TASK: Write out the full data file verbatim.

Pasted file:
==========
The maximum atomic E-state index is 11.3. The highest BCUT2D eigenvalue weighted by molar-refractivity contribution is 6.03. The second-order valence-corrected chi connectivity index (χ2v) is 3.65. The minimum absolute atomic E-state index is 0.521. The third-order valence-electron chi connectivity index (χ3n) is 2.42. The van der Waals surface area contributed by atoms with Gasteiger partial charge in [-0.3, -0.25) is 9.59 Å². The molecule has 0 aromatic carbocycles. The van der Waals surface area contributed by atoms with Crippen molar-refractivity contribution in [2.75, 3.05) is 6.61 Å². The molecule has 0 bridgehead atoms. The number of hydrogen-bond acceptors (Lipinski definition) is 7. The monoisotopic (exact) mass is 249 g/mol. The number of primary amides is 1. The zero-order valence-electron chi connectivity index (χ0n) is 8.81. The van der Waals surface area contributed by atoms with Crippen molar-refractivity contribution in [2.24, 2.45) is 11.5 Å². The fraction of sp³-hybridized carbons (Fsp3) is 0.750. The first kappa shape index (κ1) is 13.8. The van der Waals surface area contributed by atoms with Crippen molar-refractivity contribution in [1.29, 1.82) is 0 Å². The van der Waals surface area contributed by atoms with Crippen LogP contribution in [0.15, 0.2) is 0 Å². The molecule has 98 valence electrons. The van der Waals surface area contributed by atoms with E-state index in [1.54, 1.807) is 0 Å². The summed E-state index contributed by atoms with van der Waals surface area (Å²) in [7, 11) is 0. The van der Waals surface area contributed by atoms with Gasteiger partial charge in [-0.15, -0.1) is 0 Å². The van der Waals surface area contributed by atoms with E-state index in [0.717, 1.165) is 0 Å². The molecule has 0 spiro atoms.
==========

The maximum atomic E-state index is 11.3. The highest BCUT2D eigenvalue weighted by molar-refractivity contribution is 6.03. The second-order valence-corrected chi connectivity index (χ2v) is 3.65. The minimum absolute atomic E-state index is 0.521. The third-order valence-electron chi connectivity index (χ3n) is 2.42. The van der Waals surface area contributed by atoms with Gasteiger partial charge in [-0.3, -0.25) is 9.59 Å². The molecule has 0 aromatic carbocycles. The van der Waals surface area contributed by atoms with Crippen molar-refractivity contribution in [2.75, 3.05) is 6.61 Å². The molecule has 0 bridgehead atoms. The number of hydrogen-bond acceptors (Lipinski definition) is 7. The monoisotopic (exact) mass is 249 g/mol. The number of primary amides is 1. The zero-order valence-electron chi connectivity index (χ0n) is 8.81. The van der Waals surface area contributed by atoms with Crippen molar-refractivity contribution in [2.24, 2.45) is 11.5 Å². The fraction of sp³-hybridized carbons (Fsp3) is 0.750. The first kappa shape index (κ1) is 13.8. The van der Waals surface area contributed by atoms with Crippen molar-refractivity contribution in [1.29, 1.82) is 0 Å². The van der Waals surface area contributed by atoms with Crippen LogP contribution in [0.15, 0.2) is 0 Å². The molecule has 98 valence electrons. The van der Waals surface area contributed by atoms with E-state index in [1.54, 1.807) is 0 Å². The summed E-state index contributed by atoms with van der Waals surface area (Å²) in [7, 11) is 0. The van der Waals surface area contributed by atoms with Gasteiger partial charge in [-0.15, -0.1) is 0 Å². The van der Waals surface area contributed by atoms with E-state index in [0.717, 1.165) is 0 Å². The molecule has 0 spiro atoms.